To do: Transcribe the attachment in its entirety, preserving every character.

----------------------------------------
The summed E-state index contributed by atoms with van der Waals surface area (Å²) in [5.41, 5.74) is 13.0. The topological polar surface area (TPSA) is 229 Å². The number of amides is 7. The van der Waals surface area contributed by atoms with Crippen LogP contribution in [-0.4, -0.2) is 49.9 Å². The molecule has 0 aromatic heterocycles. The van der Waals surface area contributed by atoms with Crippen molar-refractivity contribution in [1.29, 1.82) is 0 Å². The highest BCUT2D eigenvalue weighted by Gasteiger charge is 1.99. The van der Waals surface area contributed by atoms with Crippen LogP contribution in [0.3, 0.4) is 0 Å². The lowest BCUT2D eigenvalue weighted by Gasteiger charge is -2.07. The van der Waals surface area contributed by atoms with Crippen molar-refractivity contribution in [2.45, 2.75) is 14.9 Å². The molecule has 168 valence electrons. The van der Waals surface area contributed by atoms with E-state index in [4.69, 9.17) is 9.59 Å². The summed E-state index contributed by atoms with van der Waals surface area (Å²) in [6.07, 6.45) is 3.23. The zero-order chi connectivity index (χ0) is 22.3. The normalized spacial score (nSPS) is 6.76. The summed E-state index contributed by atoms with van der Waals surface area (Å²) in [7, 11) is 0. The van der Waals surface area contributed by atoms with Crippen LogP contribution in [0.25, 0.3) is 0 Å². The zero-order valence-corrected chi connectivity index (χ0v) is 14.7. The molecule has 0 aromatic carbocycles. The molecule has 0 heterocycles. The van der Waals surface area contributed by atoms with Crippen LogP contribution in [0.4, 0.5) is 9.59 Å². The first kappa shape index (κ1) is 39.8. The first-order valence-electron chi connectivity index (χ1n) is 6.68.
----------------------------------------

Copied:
The summed E-state index contributed by atoms with van der Waals surface area (Å²) in [5.41, 5.74) is 13.0. The topological polar surface area (TPSA) is 229 Å². The number of amides is 7. The van der Waals surface area contributed by atoms with Crippen LogP contribution in [-0.4, -0.2) is 49.9 Å². The molecule has 0 aromatic heterocycles. The van der Waals surface area contributed by atoms with Crippen molar-refractivity contribution in [1.29, 1.82) is 0 Å². The highest BCUT2D eigenvalue weighted by Gasteiger charge is 1.99. The van der Waals surface area contributed by atoms with Crippen LogP contribution in [0.3, 0.4) is 0 Å². The lowest BCUT2D eigenvalue weighted by Gasteiger charge is -2.07. The van der Waals surface area contributed by atoms with Crippen molar-refractivity contribution in [2.45, 2.75) is 14.9 Å². The molecule has 168 valence electrons. The van der Waals surface area contributed by atoms with E-state index in [4.69, 9.17) is 9.59 Å². The summed E-state index contributed by atoms with van der Waals surface area (Å²) in [6.07, 6.45) is 3.23. The zero-order chi connectivity index (χ0) is 22.3. The normalized spacial score (nSPS) is 6.76. The summed E-state index contributed by atoms with van der Waals surface area (Å²) in [7, 11) is 0. The van der Waals surface area contributed by atoms with Crippen LogP contribution in [0.25, 0.3) is 0 Å². The zero-order valence-corrected chi connectivity index (χ0v) is 14.7. The molecule has 0 aromatic carbocycles. The molecule has 0 heterocycles. The van der Waals surface area contributed by atoms with Crippen LogP contribution in [0.4, 0.5) is 9.59 Å². The first kappa shape index (κ1) is 39.8. The first-order valence-electron chi connectivity index (χ1n) is 6.68.